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Changes in Aviation Since 9/11

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Changes in Aviation Since 9/11 Attacks
Kristopher Preston
Embry Riddle Aeronautical University

Changes in Aviation Since 9/11 Attacks
The September 11th terror attacks were a sequence of four attacks by al-Qaeda terrorists on the United States. They were carried out by al-Qaeda, an Islamic terrorist group. The terrorist attacks were launched in New York City and in the metropolitan area in Washington D.C on Tuesday, 11 September 2001. 19 al-Qaeda terrorists commandeered four planes and flew them into buildings in suicide attacks. Among the planes that were hijacked, were United Airlines Flight 175 and American Airlines Flight 11. These planes were crashed into the South and North towers of the World Trade center, respectively. American Airlines Flight 77 was crashed into the headquarters of the United States Department of Defense, widely known as The Pentagon. The fourth plane was United Airlines Flight 93. Despite being targeted at Washington, D.C, its passengers tried to overcome the hijackers and ended up being crashed into an open field in Pennsylvania. The attacks killed approximately 3000 people. Among them included all 19 hijackers and the 227 passengers who were aboard the four planes. The 9/11 terrorist attacks are considered the most fatal case for firefighters in United States history. The bipartisan Commission was given the mandate of researching and presenting its conclusions, findings and recommendations that would ensure that a similar scenario of the September 11th attacks did not happen again. The Commission found out that al-Qaeda had used loopholes in the United States’ aviation security systems to conduct the attacks (Langley, 2006).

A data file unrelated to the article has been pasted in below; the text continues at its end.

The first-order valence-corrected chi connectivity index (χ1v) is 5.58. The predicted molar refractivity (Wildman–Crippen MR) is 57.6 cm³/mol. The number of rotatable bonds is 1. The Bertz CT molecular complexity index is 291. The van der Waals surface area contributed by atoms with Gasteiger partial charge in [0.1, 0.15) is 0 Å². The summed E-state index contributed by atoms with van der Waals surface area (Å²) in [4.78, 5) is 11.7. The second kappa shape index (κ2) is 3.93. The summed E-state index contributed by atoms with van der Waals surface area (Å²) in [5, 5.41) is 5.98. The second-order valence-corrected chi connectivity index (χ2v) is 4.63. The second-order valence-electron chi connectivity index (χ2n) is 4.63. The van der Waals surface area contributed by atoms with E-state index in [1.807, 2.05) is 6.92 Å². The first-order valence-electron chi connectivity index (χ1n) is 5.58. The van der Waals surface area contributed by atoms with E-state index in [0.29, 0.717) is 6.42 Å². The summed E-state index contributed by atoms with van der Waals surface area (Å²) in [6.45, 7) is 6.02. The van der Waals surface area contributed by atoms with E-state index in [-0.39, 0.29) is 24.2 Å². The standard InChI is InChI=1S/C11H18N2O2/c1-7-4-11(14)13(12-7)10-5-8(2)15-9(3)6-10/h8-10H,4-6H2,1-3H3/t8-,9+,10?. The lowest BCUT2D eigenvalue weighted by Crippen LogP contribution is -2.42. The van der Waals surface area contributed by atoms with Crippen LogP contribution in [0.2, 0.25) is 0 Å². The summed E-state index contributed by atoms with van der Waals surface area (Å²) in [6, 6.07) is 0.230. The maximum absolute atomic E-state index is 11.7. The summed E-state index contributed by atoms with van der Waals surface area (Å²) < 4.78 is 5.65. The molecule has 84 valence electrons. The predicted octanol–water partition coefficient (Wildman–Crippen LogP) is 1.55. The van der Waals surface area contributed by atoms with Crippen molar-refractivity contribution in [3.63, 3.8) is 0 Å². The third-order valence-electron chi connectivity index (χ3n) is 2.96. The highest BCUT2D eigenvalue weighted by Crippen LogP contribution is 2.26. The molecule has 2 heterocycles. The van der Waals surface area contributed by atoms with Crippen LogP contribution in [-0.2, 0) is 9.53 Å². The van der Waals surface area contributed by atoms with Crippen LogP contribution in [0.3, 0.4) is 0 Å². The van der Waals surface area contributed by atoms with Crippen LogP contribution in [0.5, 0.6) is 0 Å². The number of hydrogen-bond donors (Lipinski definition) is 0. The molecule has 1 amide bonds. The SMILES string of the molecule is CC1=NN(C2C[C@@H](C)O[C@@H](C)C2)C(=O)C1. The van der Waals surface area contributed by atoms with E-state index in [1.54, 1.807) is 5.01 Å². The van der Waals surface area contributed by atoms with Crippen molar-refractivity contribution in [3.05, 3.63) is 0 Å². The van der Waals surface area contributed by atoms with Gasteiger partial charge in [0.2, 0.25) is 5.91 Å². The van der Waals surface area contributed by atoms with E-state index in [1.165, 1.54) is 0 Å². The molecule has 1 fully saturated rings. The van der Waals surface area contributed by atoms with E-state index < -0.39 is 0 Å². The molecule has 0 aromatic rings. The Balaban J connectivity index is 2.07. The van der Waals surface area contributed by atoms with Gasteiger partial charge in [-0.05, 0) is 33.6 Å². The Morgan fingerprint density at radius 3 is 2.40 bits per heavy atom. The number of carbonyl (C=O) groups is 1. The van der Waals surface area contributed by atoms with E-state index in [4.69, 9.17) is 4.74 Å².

Weaknesses in Aviation Security
There were five main weaknesses that facilitated the September 11 attacks in the United States. Before the 9/11 attack’s, the pre-screening process in the United...

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